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Running Gardener locally

This document will walk you through running Gardener on your local machine for development purposes. If you encounter difficulties, please open an issue so that we can make this process easier.

Gardener runs in any Kubernetes cluster. In this guide, we will start a KinD cluster which is used as both garden and seed cluster (please refer to the architecture overview) for simplicity.

The Gardener components, however, will be run as regular processes on your machine (hence, no container images are being built).

Architecture Diagram


  • Make sure your Docker daemon is up-to-date, up and running and has enough resources (at least 4 CPUs and 4Gi memory; see here how to configure the resources for Docker for Mac).

    Please note that 4 CPU / 4Gi memory might not be enough for more than one Shoot cluster, i.e., you might need to increase these values if you want to run additional Shoots.

    Additionally, please configure at least 120Gi of disk size for the Docker daemon.

    Tip: With docker system df and docker system prune -a you can cleanup unused data.

  • Make sure that you increase the maximum number of open files on your host:

    • On Mac, run sudo launchctl limit maxfiles 65536 200000

    • On Linux, extend the /etc/security/limits.conf file with

      * hard nofile 97816
      * soft nofile 97816

      and reload the terminal.

Setting up the KinD cluster (garden and seed)

make kind-up KIND_ENV=local

This command sets up a new KinD cluster named gardener-local and stores the kubeconfig in the ./example/gardener-local/kind/kubeconfig file.

It might be helpful to copy this file to $HOME/.kube/config since you will need to target this KinD cluster multiple times. Alternatively, make sure to set your KUBECONFIG environment variable to ./example/gardener-local/kind/kubeconfig for all future steps via export KUBECONFIG=example/gardener-local/kind/kubeconfig.

All following steps assume that your are using this kubeconfig.

Setting up Gardener

make dev-setup                                                                # preparing the environment (without webhooks for now)
kubectl wait --for=condition=ready pod -l run=etcd -n garden --timeout 2m     # wait for etcd to be ready
make start-apiserver                                                          # starting gardener-apiserver

In a new terminal pane, run

kubectl wait --for=condition=available apiservice v1beta1.core.gardener.cloud # wait for gardener-apiserver to be ready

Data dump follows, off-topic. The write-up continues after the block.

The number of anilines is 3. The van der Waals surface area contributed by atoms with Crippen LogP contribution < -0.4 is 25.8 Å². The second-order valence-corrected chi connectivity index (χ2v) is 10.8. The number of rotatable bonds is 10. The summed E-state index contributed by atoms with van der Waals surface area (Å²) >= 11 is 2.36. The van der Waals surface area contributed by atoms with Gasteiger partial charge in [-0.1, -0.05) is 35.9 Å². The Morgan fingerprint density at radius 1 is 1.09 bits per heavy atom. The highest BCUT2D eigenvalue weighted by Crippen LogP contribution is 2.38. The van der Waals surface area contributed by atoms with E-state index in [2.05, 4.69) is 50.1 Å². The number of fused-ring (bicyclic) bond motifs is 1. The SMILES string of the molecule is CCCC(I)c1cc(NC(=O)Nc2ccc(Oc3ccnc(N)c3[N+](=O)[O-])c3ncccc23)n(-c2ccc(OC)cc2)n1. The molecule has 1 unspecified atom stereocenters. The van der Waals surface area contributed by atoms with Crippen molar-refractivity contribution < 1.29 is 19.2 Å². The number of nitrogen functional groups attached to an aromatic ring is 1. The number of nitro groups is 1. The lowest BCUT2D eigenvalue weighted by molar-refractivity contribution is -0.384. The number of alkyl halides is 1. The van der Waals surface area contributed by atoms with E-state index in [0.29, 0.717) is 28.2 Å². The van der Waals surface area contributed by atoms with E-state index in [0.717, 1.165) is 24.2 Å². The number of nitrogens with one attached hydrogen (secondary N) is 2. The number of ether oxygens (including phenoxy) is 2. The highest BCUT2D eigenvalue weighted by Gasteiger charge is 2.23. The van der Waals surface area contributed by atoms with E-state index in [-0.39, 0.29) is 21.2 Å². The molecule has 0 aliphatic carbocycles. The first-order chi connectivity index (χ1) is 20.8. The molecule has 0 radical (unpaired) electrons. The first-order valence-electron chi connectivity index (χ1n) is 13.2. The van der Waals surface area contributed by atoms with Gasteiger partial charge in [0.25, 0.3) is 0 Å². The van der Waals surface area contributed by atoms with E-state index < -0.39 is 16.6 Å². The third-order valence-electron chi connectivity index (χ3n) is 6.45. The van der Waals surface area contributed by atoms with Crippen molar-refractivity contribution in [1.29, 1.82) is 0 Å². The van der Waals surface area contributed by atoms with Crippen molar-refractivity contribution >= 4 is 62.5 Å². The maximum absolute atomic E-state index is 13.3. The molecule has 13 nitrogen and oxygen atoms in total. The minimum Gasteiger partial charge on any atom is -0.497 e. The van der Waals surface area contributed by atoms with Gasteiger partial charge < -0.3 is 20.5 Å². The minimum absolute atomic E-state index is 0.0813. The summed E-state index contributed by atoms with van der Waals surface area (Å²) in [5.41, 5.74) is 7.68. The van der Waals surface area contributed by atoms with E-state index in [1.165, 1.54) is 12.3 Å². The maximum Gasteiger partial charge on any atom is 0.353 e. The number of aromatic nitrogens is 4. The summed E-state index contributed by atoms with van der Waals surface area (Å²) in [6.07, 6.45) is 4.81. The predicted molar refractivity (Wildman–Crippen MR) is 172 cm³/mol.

make start-admission-controller                                               # starting gardener-admission-controller

In a new terminal pane, run

make dev-setup DEV_SETUP_WITH_WEBHOOKS=true                                   # preparing the environment with webhooks
make start-controller-manager                                                 # starting gardener-controller-manager

(Optional): In a new terminal pane, run

make start-scheduler                                                          # starting gardener-scheduler

In a new terminal pane, run

make register-local-env                                                       # registering the local environment (CloudProfile, Seed, etc.)
make start-gardenlet SEED_NAME=local                                          # starting gardenlet

In a new terminal pane, run

make start-extension-provider-local                                           # starting gardener-extension-provider-local

ℹ️ The provider-local is started with elevated privileges since it needs to manipulate your /etc/hosts file to enable you accessing the created shoot clusters from your local machine, see this for more details.

Creating a Shoot cluster

You can wait for the Seed to be ready by running

kubectl wait --for=condition=gardenletready --for=condition=extensionsready --for=condition=bootstrapped seed local --timeout=5m

Alternatively, you can run kubectl get seed local and wait for the STATUS to indicate readiness:

local   Ready    local      local    4m42s   vX.Y.Z-dev    v1.21.1

In order to create a first shoot cluster, just run

kubectl apply -f example/provider-local/shoot.yaml

You can wait for the Shoot to be ready by running

kubectl wait --for=condition=apiserveravailable --for=condition=controlplanehealthy --for=condition=everynodeready --for=condition=systemcomponentshealthy shoot local -n garden-local --timeout=10m

Alternatively, you can run kubectl -n garden-local get shoot local and wait for the LAST OPERATION to reach 100%:

local   local          local      local    1.21.0        Awake         Create Processing (43%)   healthy   94s

(Optional): You could also execute a simple e2e test (creating and deleting a shoot) by running

make test-e2e-local-fast KUBECONFIG="$PWD/example/gardener-local/kind/kubeconfig"

When the shoot got successfully created you can access it as follows:

kubectl -n garden-local get secret local.kubeconfig -o jsonpath={.data.kubeconfig} | base64 -d > /tmp/kubeconfig-shoot-local.yaml
kubectl --kubeconfig=/tmp/kubeconfig-shoot-local.yaml get nodes

Deleting the Shoot cluster

./hack/usage/delete shoot local garden-local

Tear down the Gardener environment

make tear-down-local-env
make kind-down

Further reading

This setup makes use of the local provider extension. You can read more about it in this document.